Nero, Hitler, Tankersley, et al

By Tank Tankersley,

“God, I thank thee, that I am not as other men are…” (Luke 18:11).

God, I am not a sicko, a pervert, a street punk.  I do not harm little children.  I do not peddle dope.  I do not murder people for their sneakers.

God, I am not a corporate desperado.  I do not lie, cheat, and steal, all in an effort to up my paltry ten-million a year salary to twenty-million, a sum more appropriate for one as exalted as I.  I do not destroy the life-savings of those with little so that I might wallow in a life of luxury.

God, I am not like those “Hollywood-types” who live as if making an obscene gesture in your very face, those who live so as to make Sodom and Gomorrah appear as capitals of righteousness.

God, I am not like those people in Washington who embrace the sordid and reject the divine, who set your law at naught and smirk and boast while doing so, who align themselves with the base and vile.

It is easy to so delude ourselves, isn’t it?  We live in a pretty disgusting world, a world whose values have never been more drastically at odds with God’s than they are today.  And those in positions of responsibility, positions of authority, seem intent not upon getting us turned around, but rather upon throwing fuel on the hellish fire.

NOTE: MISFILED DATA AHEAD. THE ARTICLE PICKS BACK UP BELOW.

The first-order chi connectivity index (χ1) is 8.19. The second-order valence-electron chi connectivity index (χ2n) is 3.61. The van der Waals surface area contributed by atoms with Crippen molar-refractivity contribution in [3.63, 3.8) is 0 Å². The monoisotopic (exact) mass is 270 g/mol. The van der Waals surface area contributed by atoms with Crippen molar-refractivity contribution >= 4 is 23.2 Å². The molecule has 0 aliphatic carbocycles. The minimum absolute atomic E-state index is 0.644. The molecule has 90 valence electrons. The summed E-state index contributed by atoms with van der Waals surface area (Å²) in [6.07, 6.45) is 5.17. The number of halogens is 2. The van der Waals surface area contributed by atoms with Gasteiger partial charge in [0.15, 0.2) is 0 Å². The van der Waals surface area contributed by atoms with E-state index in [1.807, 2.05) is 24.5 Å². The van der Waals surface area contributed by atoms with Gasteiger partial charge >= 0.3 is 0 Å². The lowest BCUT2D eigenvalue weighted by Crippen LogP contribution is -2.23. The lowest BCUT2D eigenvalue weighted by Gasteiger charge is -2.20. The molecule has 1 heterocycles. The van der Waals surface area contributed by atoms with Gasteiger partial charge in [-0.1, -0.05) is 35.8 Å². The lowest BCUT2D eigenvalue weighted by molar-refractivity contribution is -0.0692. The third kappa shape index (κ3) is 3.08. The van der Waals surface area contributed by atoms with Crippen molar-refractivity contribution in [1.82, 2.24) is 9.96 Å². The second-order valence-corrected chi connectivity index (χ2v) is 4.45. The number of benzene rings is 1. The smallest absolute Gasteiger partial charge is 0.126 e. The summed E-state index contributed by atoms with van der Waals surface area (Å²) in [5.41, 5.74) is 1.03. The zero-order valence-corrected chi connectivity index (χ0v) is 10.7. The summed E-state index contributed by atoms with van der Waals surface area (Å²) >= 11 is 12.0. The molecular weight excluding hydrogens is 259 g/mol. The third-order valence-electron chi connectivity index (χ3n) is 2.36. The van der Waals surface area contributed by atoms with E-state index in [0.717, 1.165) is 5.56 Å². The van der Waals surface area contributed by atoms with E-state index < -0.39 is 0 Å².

But just about the time I get to feeling pretty good about myself, given all the evil that compasses me about, I recall that it was the penitent publican, not the self-righteous Pharisee, who “went down to his house justified.” (Luke 18:14)

And just about the time I start to think that I compare pretty favorably with a lot of folks, I am forced to concede that the gulf between Mother Teresa and Hitler is nothing when compared to the chasm between God and me.  I am not as much like Paul as I would like to be, but one conviction we share.  Like him, I am well aware that of sinners “I am chief” (1 Timothy 1:15).

“Just as I am, without one plea but that thy blood was shed for me.”  Charlotte Elliott wrote those words in 1834(?).  Fifteen words, a mere fifteen words, but it is doubtful that an hour-long  sermon could improve upon them.

I can make no other plea.  There is nothing else.  Nothing I can even think, say, or do makes me deserving of Heaven.  What I deserve is Hell, and I know it.  But Jesus’ blood was shed for me, and because it was I can spend eternity in his presence.

God loves me, the unlovable.  The cross, where God in the flesh died, is the perfect manifestation of that love.  God’s love, the incarnation, the cross, the resurection.  That’s it.  That’s all.  There is nothing else.  But, praise God, that is enough.